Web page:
Authorities in Australia are planning a controversial cull of more than 5000 wild horses to effectively wipe out the Snowy Mountains brumbies, a breed descended from animals brought over by the British colonists.

In a move described by critics as "horrific", the state Government of New South Wales announced plans to reduce the population of brumbies in the region, south-west of Sydney, by 90 per cent.

The cull will involve ground shooting, trapping, mustering and fertility control but will avoid methods regarded as excessively cruel, such as aerial shooting.

Mark Speakman, the state's Environment Minister, said the brumbies had been endangering native flora and fauna and damaging sensitive waterways.


"Horses are an introduced species that are competing with Australia's native animals and flora and their numbers are out of control," he said.

Australia is believed to have between 400,000 and one million brumbies, making up the largest population of wild horses in the world.

Known for their intelligence and calm temperament, they have survived in vastly different landscapes, including the Outback and bushland.

They were deployed as cavalry mounts in the Boer War and World War I and II.

But the brumbies of the Snowy Mountains have developed a near-mythical status, particularly since featuring in The Man From Snowy River, a famous 19th century poem by Banjo Paterson which was adapted into a 1982 movie starring Kirk Douglas.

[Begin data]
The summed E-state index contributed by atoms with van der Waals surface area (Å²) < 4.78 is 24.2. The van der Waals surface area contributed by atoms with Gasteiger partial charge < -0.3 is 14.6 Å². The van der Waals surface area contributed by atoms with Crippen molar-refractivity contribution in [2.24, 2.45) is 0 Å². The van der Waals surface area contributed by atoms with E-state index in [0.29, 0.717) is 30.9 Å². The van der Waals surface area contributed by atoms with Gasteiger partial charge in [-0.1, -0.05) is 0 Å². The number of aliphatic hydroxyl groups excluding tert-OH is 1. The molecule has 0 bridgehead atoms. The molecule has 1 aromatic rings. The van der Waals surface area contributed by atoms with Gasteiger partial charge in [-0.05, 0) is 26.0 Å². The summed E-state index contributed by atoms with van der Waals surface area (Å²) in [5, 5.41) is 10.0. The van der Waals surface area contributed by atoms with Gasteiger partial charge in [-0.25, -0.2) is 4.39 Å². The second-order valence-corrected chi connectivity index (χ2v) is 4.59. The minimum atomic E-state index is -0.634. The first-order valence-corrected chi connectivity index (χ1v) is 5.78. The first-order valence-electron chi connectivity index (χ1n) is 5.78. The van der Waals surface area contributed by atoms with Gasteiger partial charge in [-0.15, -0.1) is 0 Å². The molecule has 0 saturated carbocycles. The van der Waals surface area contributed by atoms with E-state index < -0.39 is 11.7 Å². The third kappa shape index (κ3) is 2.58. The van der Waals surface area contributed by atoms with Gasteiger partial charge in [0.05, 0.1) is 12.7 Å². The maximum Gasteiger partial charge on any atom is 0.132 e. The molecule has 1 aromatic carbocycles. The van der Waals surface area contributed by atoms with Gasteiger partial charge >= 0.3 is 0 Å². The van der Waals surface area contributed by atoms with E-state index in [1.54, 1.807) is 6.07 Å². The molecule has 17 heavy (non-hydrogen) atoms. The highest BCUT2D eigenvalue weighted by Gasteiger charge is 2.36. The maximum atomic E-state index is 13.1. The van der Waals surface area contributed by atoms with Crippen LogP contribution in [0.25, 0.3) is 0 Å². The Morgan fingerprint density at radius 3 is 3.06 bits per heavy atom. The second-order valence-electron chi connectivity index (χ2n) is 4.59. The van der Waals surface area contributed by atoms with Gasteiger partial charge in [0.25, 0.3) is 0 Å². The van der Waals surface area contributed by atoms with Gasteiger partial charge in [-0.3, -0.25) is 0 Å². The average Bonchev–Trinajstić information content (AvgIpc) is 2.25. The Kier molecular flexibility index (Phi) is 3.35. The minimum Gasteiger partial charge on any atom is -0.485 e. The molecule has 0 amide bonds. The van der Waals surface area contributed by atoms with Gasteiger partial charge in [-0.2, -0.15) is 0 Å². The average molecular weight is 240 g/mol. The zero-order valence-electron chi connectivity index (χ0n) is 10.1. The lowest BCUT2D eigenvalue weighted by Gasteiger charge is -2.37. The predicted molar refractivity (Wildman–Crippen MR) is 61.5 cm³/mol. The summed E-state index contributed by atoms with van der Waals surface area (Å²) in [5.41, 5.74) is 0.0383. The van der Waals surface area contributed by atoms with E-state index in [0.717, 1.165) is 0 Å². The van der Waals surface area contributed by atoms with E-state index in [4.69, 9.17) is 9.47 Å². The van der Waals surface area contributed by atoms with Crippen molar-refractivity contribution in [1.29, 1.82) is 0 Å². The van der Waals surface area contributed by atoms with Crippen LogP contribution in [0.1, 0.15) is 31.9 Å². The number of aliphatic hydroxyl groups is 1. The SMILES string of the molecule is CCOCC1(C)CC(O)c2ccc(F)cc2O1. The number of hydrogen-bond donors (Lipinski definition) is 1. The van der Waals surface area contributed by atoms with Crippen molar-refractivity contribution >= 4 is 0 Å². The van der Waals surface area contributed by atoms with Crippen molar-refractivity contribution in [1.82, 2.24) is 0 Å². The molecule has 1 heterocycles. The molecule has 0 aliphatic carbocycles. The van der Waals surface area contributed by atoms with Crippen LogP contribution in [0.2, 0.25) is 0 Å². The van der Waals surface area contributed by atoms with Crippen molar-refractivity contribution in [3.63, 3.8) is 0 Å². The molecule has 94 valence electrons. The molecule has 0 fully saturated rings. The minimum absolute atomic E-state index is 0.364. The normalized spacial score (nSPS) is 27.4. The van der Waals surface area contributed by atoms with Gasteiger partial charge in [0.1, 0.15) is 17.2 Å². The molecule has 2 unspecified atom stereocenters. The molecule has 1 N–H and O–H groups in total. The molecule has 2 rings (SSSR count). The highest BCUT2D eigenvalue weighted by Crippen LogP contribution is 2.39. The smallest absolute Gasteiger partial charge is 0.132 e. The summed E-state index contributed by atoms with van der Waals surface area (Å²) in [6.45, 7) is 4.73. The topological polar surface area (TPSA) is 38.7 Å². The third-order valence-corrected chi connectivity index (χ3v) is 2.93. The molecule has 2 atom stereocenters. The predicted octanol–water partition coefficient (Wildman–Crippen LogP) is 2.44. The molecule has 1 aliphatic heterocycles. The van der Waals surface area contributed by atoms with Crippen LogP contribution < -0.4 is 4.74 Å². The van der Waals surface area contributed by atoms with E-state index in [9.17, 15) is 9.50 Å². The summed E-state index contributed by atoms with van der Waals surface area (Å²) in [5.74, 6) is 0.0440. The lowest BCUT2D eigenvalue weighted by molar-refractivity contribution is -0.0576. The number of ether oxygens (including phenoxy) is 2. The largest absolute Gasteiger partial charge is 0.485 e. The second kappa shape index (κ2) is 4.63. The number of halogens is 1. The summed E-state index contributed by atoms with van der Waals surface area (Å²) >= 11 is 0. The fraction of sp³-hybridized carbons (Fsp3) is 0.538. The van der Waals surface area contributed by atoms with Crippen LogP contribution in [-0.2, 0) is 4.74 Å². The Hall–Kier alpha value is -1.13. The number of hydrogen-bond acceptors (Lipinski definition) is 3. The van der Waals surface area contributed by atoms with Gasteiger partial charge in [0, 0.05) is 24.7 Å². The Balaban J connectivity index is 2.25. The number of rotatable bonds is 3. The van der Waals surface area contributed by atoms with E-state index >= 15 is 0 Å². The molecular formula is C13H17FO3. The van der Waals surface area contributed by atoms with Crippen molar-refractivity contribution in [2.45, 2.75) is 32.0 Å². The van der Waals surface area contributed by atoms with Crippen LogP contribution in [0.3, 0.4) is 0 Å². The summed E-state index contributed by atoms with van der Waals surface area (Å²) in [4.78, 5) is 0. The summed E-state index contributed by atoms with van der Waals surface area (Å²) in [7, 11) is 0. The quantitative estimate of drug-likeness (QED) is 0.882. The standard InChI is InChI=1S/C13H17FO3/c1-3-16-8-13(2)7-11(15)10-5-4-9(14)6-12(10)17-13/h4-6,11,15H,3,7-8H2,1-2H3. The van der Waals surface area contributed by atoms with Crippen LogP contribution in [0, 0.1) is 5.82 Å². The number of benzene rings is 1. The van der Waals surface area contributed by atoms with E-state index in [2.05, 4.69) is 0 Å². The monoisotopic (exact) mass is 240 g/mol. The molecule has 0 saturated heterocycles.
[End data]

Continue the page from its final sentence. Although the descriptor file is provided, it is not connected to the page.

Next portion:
Save the Brumbies, an organisation which supports Australians keeping the horses domestically, said the proposal to shoot thousands of animals from the ground was "absolutely horrific".

"They are our culture, they are an icon and they deserve to have protection and above all they deserve to have humane handling," Jan Carter, the organisation's president, told ABC News.

"We have independent reports... that they do not cause the damage that they are accused of."


A plan outlining the cull was released at the weekend and will be open to public submissions until July 8.

Numerous culls have been conducted across Australia in recent years and have often provoked angry public responses. In New South Wales, aerial shooting was banned after 600 horses were shot in 2000 in a three-day cull.

Most scientists and conservationists have supported humane and limited culls of brumbies, saying they cause serious damage to vegetation.

Dr Graeme Worboys, from the International Union for Conservation of Nature, argued last year that the brumbies should be removed from parks where authorities were trying to protect native species.

"They compact the wetlands, they pug the marshy areas, they destroy the stream banks and cause erosion," he said.